THE HIGH SEAS: Ambition, Power and Greed on the Unclaimed Ocean

Date: 14th May 2024

Guest blog by Olive Heffernan.

June 2023 was an historic moment for the high seas, the half of our planet that is ocean beyond national borders. Following twenty years of campaigning by conservationists and scientists, UN member states finally adopted the High Seas Treaty, the first piece of global legislation to protect life in this vast, unclaimed, space.

For me, a science journalist and ocean obsessive, it was an exciting, and emotional, occasion. I understood how big a win it was for those involved, and what it means, potentially, for the future of our planet. But I also had a more personal, vested interest in this outcome: for several years, I had been following the progress toward a High Seas Treaty, mostly from my office desk in a small village in Ireland, and sometimes in person at the United Nations Headquarters in New York – at what, if I’m being honest, felt like arcane meetings on an obscure topic.

You see, in 2018, I had set out on a journey of my own, to write a book about the high seas. Why the high seas, you might ask? Good question. The simple answer is that I’ve had a lifelong interest in the ocean, and despite having worked as a postdoc marine biologist and having also spent twenty years writing about the ocean and climate change, this story – of the high seas, and what was happening in this vast unclaimed territory – was new to me.

I understood that just 1% of the high seas is protected, in a meaningful sense, from extractive industry. I also knew that scientists were warning that we need to go much further, safeguarding at least 30% of the global ocean if we are to stem the loss of marine life and avoid a collapse of global fisheries. The High Seas Treaty, I understood, offered a way of doing that – it would allow nations to create large marine protected areas beyond their own borders, and to manage the rest of the high seas sustainably and equitably.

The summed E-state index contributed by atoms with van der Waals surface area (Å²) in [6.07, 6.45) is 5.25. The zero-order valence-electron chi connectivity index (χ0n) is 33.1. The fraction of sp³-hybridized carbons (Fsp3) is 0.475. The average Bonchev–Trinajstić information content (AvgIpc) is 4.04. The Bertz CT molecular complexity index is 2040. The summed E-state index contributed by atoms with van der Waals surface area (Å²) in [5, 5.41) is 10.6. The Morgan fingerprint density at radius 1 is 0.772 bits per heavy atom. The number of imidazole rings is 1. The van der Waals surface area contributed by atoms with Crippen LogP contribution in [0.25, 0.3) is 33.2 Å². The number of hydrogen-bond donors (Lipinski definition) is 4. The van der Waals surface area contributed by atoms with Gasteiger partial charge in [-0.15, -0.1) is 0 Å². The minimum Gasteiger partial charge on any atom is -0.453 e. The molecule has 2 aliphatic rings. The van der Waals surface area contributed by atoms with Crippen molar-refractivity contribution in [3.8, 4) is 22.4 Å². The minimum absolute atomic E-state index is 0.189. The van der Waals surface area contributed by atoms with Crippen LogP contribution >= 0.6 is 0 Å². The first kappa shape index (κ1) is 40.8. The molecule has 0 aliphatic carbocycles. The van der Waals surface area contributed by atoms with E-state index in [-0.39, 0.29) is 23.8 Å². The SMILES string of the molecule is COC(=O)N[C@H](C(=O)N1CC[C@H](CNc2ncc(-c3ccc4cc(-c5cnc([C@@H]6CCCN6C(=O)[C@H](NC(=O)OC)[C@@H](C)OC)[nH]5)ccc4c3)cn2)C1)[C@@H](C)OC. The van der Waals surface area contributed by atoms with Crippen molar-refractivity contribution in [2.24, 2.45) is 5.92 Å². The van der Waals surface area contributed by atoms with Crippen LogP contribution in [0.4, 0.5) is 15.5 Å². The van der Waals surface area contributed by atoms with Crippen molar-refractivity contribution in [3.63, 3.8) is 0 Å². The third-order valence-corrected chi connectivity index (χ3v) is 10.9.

Still, I had so many questions: what was happening out there that was so egregious? Who were the preparators? Was it always this way? Who got to decide that half the planet belongs to no-one? Was that a good decision? And what of the seafloor with all its precious minerals; who owns that? Are the high seas still the ‘wild west’ of our planet, a frontier beset by opportunists? What else might we do with this space that benefits humanity? And what do we know of the mysterious and wondrous creatures that inhabit the open ocean, a place that is out of sight and so often out of mind?

These questions were boring a hole in my brain, and I could see only one way out: write a book, answer these questions for myself and, better still, do it in a way that might make others curious and concerned.  Like many popular science books, THE HIGH SEAS was born out of genuine curiosity.

It took me to the far corners of the Earth, from the Arctic to Antarctica, and to places from London to Panama City to Copenhagen. During the course of this journey, I came into contact with conservationists fighting to protect these waters as well as with those looking to exploit the ocean’s untapped resources. Above all, I came closer to the huge scientific effort underway to better understand our open ocean, and how we could use this unclaimed space. We might not all agree on the answers, but I do believe that we should all take part in the conversation. The result is my first book, THE HIGH SEAS: Ambition, Power and Greed on the Unclaimed Ocean, due out May 21 in North America and May 23 in the UK/Commonwealth.

I hope that it strikes a chord with readers, that they come away with a fresh appreciation of the ocean, and of the importance of countries ratifying the High Seas Treaty, so that the promise made by nations in June 2023 now becomes a reality.

Posted on Categories Featured News